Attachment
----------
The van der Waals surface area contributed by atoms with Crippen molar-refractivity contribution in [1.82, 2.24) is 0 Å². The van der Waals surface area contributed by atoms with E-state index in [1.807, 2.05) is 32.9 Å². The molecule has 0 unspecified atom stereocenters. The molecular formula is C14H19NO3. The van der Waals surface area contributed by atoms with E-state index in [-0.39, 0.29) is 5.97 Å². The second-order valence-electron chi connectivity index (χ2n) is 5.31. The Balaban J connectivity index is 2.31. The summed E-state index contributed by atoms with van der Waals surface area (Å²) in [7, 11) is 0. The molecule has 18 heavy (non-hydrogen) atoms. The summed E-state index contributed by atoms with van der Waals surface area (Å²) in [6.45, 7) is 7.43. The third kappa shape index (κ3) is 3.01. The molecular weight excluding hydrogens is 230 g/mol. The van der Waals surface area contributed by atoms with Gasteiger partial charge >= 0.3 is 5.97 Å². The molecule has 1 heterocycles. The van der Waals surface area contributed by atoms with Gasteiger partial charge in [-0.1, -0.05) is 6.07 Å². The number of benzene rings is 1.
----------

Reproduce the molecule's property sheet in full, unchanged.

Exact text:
The van der Waals surface area contributed by atoms with Crippen molar-refractivity contribution in [1.82, 2.24) is 0 Å². The van der Waals surface area contributed by atoms with E-state index in [1.807, 2.05) is 32.9 Å². The molecule has 0 unspecified atom stereocenters. The molecular formula is C14H19NO3. The van der Waals surface area contributed by atoms with E-state index in [-0.39, 0.29) is 5.97 Å². The second-order valence-electron chi connectivity index (χ2n) is 5.31. The Balaban J connectivity index is 2.31. The summed E-state index contributed by atoms with van der Waals surface area (Å²) in [7, 11) is 0. The molecule has 18 heavy (non-hydrogen) atoms. The summed E-state index contributed by atoms with van der Waals surface area (Å²) in [6.45, 7) is 7.43. The third kappa shape index (κ3) is 3.01. The molecular weight excluding hydrogens is 230 g/mol. The van der Waals surface area contributed by atoms with Gasteiger partial charge >= 0.3 is 5.97 Å². The molecule has 1 heterocycles. The van der Waals surface area contributed by atoms with Gasteiger partial charge in [-0.1, -0.05) is 6.07 Å². The number of benzene rings is 1.